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Graduate Students Discredit Theory that Neanderthals Could Talk

When Theater and Math Coverge: Tom Stoppard Comes to Campus

Faculty Profile: Charles Altieri

Farewell, Professor Stefan Riesenfeld

Schell and Tien Discuss China's Future March 4

Ancient Kernel: Clue to Origins of Farming?

Protein Discovery Leads Researchers to New Suspect in Iron Anemia

More About: There Hath Been in Rome Strange Insurrections

Campus's Charitable Campaign Continues

Seven Campus Faculty Receive NSF Early Career Awards

Photo: Gypsy Caravan

Train for the HOME Team

Tamara Keith: Putting a Freeze on False Assumptions

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Posted February 24, 1999

Glen Grant

Glen Grant, a long-time campus administrator, died following a heart attack at the Berkeley Tennis Club Feb. 11. He was 72.

Grant came to Berkeley in 1966 as the campus's educational placement officer. He went on to hold the posts of acting executive director of the ASUC and assistant chancellor -- executive assistant under Chancellors Bowker and Heyman. He was a strong supporter of Cal athletics and just recently became active with the UC Berkeley Retirement Center.

Grant is survived by his wife Gail and their two children.

Clarence Hampton

Clarence Hampton, personnel manager for UC Berkeley Extension since 1994, passed away from cancer Jan. 22. He was 60.

Born in Aiken, S.C., Hampton received a Ford Foundation Scholarship to Morehouse College in Atlanta, Ga., where he received a BA in economics and business administration. He later received a master's degree from Syracuse University in New York, and was working on a doctorate in organization and management at University of San Francisco at the time of his death.

After graduating from Morehouse, Hampton settled in the Bay Area, where he was initially hired to teach history and economics at Berkeley High School.

At a time when the schools were being racially integrated, Hampton was instrumental in developing the first African American Studies Department at Berkeley High and a K-12 program in African American Studies. He was also active in helping the district recruit minority teachers.

After serving the Berkeley School District as curriculum associate and assistant superintendent for human resources, Hampton was hired in 1994 as personnel manager of UC Berkeley Extension. There he helped to institutionalize Extension's staff training program and created its first training resource library -- now named, in his memory, the Clarence W. Hampton Human Resources Training Library.

Hampton was well respected at Extension, on the Berkeley campus and in the school districts he served. He was an active member of the NAACP's Berkeley chapter.

A memorial scholarship fund has been established by the family at Morehouse College. Contributions may be sent to the Clarence W. Hampton Memorial Scholarship Fund at Morehouse College, 830 Westview Drive S.W., Atlanta, GA 30314.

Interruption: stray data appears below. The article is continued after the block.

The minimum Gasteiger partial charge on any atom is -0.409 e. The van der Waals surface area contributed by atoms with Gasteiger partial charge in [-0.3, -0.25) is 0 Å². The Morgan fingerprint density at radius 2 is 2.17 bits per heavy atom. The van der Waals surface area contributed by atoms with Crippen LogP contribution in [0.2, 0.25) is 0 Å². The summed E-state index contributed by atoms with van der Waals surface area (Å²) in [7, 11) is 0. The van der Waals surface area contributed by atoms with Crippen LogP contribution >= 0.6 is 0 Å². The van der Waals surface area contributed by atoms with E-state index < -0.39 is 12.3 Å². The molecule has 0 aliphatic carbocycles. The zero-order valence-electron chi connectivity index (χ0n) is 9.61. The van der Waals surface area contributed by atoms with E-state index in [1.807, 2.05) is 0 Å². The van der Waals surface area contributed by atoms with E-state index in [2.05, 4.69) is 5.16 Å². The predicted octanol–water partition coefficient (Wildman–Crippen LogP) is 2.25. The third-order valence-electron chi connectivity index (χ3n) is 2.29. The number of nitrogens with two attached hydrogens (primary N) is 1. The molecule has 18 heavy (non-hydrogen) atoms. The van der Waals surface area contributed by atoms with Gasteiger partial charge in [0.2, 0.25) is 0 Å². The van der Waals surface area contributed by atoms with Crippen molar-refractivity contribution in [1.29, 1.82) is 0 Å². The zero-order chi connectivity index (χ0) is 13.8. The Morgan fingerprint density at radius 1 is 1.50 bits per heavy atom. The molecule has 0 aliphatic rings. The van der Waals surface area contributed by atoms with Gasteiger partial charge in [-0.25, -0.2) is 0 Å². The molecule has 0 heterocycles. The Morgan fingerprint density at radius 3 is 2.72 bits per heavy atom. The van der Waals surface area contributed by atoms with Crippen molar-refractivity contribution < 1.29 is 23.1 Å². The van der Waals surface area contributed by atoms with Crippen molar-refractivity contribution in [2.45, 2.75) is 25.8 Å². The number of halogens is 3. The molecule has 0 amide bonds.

Albert Pickerell

Albert Pickerell, professor emeritus of journalism, died Feb. 13 at age 86.

A specialist in media law, Pickerell came to Berkeley in 1951 to teach in what was then the undergraduate Department of Journalism. He retired from full-time teaching in 1979 but continued to work part-time for the journalism school.

Because of his expertise in journalism law, Pickerell testified in dozens of libel lawsuits. His testimony helped comedienne Carol Burnett win a large settlement against a tabloid publication; Burnett, in gratitude, presented the journalism school with a $100,000 gift.

As the University of California's systemwide director of public information from 1960 to 1966, Pickerell's first assignment was creating an information program for California's Master Plan for Education.

At Berkeley he played a valuable role during the campus's transition in the late '60s from an undergraduate journalism department to a two-year Graduate School of Journalism.

"He provided continuity with the campus administration and alumni during this change," said Edwin Bayley, the school's first dean and a professor emeritus there.

A loyal member of Berkeley's Academic Senate, Pickerell taught journalism law, news editing, crime reporting and the courts, the foreign press and international communications.

"Albert was a meticulous and thorough professor," said Ben Bagdikian, professor emeritus and former dean of the journalism school. "He was also a valuable link to professionals in the field."

Born in Kansas in 1912, Pickerell received his BA from Kansas State University and a master's and doctorate from Stanford University. His book, "The Courts and the News Media," is widely used in journalism classrooms and by newspaper reporters and editors.

Pickerell is survived by his wife of 44 years, Betty Pickerell of Oakland; a daughter, Lynn Bodell of Atherton; and a son, Blair Pickerell, who lives in Hong Kong. There will be no memorial service.


February 24 - March 2, 1999 (Volume 27, Number 24)
Copyright 1999, The Regents of the University of California.
Produced and maintained by the Office of Public Affairs at UC Berkeley.
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